Russia Blocks VPN Providers in Ongoing Internet Crackdown

Russia has blocked access to six VPN services which authorities say allow access to illegal online content in violation of Russian law.

The country’s communications regulator Roskomnadzor said Friday it had blocked access to some of the world’s largest VPN providers, including Nord VPN and Express VPN, following an investigation.

“The use of such services leads to the preservation of access to prohibited information and resources and creates the conditions for illegal activities, including those related to the distribution of drugs, child pornography, extremism and suicide,” Roskomnadzor said in a statement.

Virtual private networks (VPNs) allow internet users a greater level of anonymity online and can provide access to material which has been blocked by internet service providers.

Roskomnadzor said it could effectively block access to the VPN providers in Russia, though experts say many have systems in place to maintain access. Russia’s internet regulators previously embarked on a failed two-year battle to block the use of the popular Telegram messaging app in Russia.

Russia has adopted a number of measures to increase its control over the internet in recent years, including controversial laws that require companies to store Russian users’ data on servers located in Russia. It has also levied multiple fines against Western social media giants for failing to remove content Russia says violates Russian laws, such as posts authorities say encourage minors to attend unauthorized protests.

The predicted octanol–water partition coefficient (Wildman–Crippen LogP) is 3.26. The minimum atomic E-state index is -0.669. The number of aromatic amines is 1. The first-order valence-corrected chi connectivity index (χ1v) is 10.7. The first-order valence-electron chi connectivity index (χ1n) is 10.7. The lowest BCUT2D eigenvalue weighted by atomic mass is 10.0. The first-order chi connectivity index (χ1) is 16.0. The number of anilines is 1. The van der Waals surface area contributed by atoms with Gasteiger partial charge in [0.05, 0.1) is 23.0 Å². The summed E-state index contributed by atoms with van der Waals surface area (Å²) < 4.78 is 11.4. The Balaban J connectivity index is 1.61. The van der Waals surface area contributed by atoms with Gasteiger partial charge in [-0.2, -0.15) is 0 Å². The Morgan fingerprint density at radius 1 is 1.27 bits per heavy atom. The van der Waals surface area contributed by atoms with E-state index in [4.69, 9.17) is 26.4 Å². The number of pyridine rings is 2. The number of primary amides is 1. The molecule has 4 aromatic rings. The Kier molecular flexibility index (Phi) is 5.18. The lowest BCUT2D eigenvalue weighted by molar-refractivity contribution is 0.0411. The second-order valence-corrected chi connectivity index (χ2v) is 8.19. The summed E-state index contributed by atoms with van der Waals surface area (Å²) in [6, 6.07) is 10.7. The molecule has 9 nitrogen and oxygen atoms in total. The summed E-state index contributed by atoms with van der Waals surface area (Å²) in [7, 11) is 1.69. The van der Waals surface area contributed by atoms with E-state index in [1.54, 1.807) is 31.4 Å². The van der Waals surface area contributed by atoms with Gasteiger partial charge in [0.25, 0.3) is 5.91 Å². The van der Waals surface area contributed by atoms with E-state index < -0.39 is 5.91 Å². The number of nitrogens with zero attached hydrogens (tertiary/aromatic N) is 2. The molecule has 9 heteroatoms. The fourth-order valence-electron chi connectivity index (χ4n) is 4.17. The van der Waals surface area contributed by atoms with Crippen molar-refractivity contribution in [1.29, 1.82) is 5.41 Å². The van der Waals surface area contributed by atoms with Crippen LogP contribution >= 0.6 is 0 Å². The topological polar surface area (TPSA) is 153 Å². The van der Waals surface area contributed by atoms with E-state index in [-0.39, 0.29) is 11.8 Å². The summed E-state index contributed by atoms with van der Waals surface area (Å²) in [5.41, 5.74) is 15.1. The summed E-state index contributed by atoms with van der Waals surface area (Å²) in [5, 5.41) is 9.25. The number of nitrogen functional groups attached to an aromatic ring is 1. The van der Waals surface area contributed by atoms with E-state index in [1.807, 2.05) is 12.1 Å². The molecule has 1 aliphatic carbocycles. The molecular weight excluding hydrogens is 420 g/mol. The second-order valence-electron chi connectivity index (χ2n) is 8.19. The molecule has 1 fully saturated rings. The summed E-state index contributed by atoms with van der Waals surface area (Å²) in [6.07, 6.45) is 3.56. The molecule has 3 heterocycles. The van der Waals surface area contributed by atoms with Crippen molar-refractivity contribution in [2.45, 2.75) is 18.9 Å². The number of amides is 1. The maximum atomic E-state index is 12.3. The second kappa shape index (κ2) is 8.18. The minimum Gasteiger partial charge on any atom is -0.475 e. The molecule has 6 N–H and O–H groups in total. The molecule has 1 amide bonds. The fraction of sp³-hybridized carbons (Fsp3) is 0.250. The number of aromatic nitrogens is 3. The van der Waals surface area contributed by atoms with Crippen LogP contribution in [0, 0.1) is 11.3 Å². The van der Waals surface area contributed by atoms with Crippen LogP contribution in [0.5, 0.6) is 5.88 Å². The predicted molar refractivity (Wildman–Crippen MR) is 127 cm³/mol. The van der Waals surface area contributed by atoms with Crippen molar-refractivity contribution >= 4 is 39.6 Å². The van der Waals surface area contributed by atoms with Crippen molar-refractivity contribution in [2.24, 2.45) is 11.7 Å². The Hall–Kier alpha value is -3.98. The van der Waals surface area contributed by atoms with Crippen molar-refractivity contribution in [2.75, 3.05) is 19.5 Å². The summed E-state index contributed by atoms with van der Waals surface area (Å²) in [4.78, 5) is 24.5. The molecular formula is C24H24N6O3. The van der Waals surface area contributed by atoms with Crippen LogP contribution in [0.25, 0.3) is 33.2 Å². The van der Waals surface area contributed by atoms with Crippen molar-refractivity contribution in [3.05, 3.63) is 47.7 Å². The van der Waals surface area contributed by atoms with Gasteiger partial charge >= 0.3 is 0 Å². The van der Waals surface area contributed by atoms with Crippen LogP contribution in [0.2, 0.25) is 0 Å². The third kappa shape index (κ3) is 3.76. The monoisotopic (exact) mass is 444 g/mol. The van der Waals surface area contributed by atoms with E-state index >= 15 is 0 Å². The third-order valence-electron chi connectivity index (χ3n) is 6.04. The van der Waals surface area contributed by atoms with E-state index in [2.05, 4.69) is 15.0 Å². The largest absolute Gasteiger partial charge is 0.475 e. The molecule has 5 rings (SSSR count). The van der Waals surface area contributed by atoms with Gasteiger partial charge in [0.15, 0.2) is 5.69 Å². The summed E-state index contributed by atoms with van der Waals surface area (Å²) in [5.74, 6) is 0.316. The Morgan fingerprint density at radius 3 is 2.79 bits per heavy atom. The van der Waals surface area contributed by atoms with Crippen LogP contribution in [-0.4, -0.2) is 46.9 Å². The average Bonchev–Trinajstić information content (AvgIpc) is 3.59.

The country Thursday accused Google and Apple of election interference over its refusal to remove an app published by Kremlin critic Alexei Navalny.

Facebook Accuses Russia of Spreading Disinformation

Facebook said Russia and Iran are the internet’s leading spreaders of disinformation aimed at manipulating public opinion in a report published Thursday.

Facebook researchers linked most of Russian operations to the Internet Research Agency, a St. Petersburg-based troll factory that was also blamed by the U.S. intelligence community for 2016 election interference.

“Facebook’s broader security strategy against influence operations was developed in response to foreign interference by Russian actors in 2016,” the 2017-2020 Threat Report said.

Researchers also found disinformation links to Russian military intelligence.

According to Facebook, Russian disinformation attacks were mostly focused on neighboring countries, and partly on the U.S. from operations in Mexico.

Russia’s online disinformation attempts in the U.S. were mostly linked to the 2016 presidential elections, 2018 midterm congressional elections and the 2020 presidential elections, the report said.

The Russian operation based in Mexico made posts on hot-topic social issues such as feminism, Hispanic identity and the Black Lives Matter movement.

“We have not seen sufficient evidence to claim that this operation extends beyond individuals from Mexico, but in the public disclosure, the FBI attributed this activity to the Russian Internet Research Agency,” the report said.

The report’s findings are based on previously published separate reports by Facebook researchers on disinformation campaigns that occurred between 2017 and 2020.

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